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City to help fund homeless shelter

October 15, 2003|by SCOTT BUTKI

scottb@herald-mail.com

The Hagerstown City Council decided Tuesday to help fund a daytime homeless shelter during the winter, but members expressed reservations about the program's effectiveness.

Last winter some of the people who used the REACH Cold Weather Shelter at night went to the Washington County Free Library's downtown facility during the day, which led to complaints by library patrons and library officials.

The New Light Metropolitan Community Church of Hagerstown offered to provide space for a REACH daytime shelter and the city helped pay some of the expenses.

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On Tuesday the head of REACH - Religious Effort to Assist and Care for the Homeless - asked the city for $17,700 to help pay for the program.

Council members N. Linn Hendershot, Lewis C. Metzner and Carol Moller voted for the city to give REACH the money, which pays for utilities, phone, security and other costs.

Councilman Kristin B. Aleshire said he supports the city giving the money if the Washington County Commissioners also pay for some of the expenses.

Councilwoman Penny May Nigh said the city should not be giving money to REACH because it might be violating separation of church and state rules and could get the city sued.

Aleshire expressed frustration that even if there is a daytime shelter for the homeless, there is no way to force anyone to go there, so it may not solve the problems at the library.

Hendershot said the problem of homelessness can't be solved by just throwing money at the shelter.

Metzner agreed, but said his main concern is that it is mid-October and there is nowhere for the homeless to go to as an alternative to the library.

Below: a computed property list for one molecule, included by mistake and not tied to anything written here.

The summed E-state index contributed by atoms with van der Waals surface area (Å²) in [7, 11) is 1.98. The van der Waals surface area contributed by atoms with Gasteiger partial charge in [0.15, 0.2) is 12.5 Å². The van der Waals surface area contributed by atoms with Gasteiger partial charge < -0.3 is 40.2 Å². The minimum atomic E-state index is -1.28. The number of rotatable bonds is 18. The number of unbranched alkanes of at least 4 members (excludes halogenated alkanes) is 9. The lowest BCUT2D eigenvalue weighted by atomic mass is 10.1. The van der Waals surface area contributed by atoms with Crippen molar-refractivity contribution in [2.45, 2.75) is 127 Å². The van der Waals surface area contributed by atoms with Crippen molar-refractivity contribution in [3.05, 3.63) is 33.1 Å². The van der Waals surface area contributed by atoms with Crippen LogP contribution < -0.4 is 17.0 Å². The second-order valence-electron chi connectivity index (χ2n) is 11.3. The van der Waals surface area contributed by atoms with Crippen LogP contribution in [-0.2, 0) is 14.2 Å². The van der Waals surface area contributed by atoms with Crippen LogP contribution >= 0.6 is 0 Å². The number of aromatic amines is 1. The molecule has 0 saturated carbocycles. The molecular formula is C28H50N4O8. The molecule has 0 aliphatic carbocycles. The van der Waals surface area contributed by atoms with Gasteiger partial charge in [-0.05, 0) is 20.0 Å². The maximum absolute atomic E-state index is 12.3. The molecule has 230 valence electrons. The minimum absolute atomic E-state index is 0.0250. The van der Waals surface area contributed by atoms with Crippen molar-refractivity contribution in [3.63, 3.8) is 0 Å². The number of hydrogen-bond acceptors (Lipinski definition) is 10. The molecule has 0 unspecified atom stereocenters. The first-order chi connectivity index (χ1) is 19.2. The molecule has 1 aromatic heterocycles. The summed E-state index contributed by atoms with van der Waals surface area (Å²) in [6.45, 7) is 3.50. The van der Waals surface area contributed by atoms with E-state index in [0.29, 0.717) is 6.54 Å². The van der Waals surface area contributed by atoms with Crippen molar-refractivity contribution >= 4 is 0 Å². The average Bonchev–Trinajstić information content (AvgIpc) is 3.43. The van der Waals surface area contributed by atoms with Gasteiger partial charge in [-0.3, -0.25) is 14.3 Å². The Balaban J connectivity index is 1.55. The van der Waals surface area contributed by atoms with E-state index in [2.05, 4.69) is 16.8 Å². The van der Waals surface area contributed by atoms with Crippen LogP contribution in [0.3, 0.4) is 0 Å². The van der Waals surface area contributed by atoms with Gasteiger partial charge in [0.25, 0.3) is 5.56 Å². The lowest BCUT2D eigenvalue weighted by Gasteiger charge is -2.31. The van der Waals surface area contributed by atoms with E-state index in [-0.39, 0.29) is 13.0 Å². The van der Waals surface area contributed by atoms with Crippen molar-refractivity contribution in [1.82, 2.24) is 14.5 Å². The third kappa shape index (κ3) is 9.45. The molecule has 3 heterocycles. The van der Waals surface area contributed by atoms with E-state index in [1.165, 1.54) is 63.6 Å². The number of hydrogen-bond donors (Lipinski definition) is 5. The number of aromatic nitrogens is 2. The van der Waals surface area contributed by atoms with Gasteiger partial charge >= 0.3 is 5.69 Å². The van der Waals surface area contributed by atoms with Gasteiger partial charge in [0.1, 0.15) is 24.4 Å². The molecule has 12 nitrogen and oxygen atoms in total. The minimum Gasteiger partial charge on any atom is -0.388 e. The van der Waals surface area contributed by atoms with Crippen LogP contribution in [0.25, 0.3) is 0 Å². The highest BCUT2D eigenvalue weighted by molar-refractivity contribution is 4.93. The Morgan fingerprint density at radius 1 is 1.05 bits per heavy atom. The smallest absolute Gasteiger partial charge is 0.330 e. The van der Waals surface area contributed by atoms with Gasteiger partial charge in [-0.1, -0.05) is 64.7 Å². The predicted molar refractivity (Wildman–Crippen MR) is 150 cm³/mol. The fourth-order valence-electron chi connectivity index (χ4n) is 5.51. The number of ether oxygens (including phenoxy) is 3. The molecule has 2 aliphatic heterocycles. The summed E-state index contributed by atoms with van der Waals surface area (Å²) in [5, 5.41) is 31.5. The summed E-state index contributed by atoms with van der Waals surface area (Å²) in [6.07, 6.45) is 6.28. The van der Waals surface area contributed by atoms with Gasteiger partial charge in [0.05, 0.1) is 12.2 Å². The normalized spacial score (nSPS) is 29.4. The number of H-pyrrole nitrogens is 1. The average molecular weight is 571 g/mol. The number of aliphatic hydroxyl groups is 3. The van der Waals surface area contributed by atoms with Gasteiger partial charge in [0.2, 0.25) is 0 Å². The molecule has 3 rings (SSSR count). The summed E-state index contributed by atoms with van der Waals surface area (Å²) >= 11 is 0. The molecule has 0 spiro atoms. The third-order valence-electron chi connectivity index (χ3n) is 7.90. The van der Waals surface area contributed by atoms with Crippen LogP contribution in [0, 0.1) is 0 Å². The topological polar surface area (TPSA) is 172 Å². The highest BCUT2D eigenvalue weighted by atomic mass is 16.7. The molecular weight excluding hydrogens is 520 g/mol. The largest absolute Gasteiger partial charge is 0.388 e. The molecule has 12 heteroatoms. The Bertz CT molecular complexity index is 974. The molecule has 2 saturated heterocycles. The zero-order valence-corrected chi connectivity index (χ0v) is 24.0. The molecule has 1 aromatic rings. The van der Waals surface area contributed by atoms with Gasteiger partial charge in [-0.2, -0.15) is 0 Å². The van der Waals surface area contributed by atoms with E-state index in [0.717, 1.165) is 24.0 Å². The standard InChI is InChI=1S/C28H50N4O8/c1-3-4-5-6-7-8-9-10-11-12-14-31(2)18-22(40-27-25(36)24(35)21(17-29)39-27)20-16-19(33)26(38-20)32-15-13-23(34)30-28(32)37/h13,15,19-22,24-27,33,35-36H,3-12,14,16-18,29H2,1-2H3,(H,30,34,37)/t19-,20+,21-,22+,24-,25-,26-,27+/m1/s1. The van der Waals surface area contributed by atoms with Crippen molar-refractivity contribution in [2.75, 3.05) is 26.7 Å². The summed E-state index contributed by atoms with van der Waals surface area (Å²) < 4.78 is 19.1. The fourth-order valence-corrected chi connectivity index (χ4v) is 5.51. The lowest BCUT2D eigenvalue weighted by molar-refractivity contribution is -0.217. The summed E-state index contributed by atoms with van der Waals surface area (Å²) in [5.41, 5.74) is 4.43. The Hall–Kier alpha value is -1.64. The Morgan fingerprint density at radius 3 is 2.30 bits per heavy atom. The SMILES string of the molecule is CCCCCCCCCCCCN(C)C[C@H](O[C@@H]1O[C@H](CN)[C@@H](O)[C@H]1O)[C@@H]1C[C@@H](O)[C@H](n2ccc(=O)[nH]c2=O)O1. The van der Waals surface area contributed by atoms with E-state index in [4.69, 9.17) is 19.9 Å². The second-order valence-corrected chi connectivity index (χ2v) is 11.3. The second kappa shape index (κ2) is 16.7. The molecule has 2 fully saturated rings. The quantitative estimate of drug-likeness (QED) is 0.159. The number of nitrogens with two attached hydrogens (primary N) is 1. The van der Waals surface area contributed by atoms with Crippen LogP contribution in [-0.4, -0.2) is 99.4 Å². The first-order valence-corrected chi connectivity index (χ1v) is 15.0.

Last winter, the day shelter served an average of about 12 people per day compared to more than 30 per night at the night shelter, REACH Executive Director Terri Baker said. Some of those residents have jobs they go to during the day, she said.

The day shelter would operate from 9 a.m. to 4 p.m. Mondays through Fridays from Oct. 27 to April 2.

Metzner once again called for a summit at which city and business leaders would meet with people involved with homeless shelters.

The Hagerstown Planning Commission has held two public hearings on proposed zoning amendments that would require shelters to be open 24 hours a day and provide constant supervision, which REACH officials say they do not have the money, personnel or resources to do.

The proposed zoning change would require a homeless shelter to be at least 1,500 feet away from the Washington County Free Library's downtown facility and 1,000 feet from an existing homeless shelter.

REACH plans to move into a permanent site next to Christ's Reformed Church on West Franklin Street. While the site is more than 1,500 feet from the library, it is less than 1,000 feet from the Hagerstown Union Rescue Mission shelter.

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